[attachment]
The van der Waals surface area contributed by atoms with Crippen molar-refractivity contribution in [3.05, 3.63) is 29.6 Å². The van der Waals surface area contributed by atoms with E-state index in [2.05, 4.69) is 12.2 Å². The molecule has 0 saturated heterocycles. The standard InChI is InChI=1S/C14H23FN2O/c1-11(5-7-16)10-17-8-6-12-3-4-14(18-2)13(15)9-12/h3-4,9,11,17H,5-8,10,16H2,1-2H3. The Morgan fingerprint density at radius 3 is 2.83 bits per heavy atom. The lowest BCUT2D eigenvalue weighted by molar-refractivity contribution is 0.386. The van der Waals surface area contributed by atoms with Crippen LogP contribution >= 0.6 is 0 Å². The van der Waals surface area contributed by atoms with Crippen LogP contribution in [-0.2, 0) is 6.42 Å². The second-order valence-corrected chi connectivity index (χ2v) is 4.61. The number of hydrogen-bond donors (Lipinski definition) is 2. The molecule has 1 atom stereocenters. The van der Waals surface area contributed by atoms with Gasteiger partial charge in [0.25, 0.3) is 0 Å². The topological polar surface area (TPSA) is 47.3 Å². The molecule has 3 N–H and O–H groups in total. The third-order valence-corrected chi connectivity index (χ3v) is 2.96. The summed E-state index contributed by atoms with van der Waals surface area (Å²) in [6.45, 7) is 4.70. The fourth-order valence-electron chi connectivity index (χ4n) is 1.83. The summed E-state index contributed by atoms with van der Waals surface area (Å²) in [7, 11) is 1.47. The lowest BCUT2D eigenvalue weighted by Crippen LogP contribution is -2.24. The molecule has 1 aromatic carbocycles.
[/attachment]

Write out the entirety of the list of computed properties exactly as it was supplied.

The van der Waals surface area contributed by atoms with Crippen molar-refractivity contribution in [3.05, 3.63) is 29.6 Å². The van der Waals surface area contributed by atoms with E-state index in [2.05, 4.69) is 12.2 Å². The molecule has 0 saturated heterocycles. The standard InChI is InChI=1S/C14H23FN2O/c1-11(5-7-16)10-17-8-6-12-3-4-14(18-2)13(15)9-12/h3-4,9,11,17H,5-8,10,16H2,1-2H3. The Morgan fingerprint density at radius 3 is 2.83 bits per heavy atom. The lowest BCUT2D eigenvalue weighted by molar-refractivity contribution is 0.386. The van der Waals surface area contributed by atoms with Crippen LogP contribution >= 0.6 is 0 Å². The van der Waals surface area contributed by atoms with Crippen LogP contribution in [-0.2, 0) is 6.42 Å². The second-order valence-corrected chi connectivity index (χ2v) is 4.61. The number of hydrogen-bond donors (Lipinski definition) is 2. The molecule has 1 atom stereocenters. The van der Waals surface area contributed by atoms with Gasteiger partial charge in [0.25, 0.3) is 0 Å². The topological polar surface area (TPSA) is 47.3 Å². The molecule has 3 N–H and O–H groups in total. The third-order valence-corrected chi connectivity index (χ3v) is 2.96. The summed E-state index contributed by atoms with van der Waals surface area (Å²) in [6.45, 7) is 4.70. The fourth-order valence-electron chi connectivity index (χ4n) is 1.83. The summed E-state index contributed by atoms with van der Waals surface area (Å²) in [7, 11) is 1.47. The lowest BCUT2D eigenvalue weighted by Crippen LogP contribution is -2.24. The molecule has 1 aromatic carbocycles.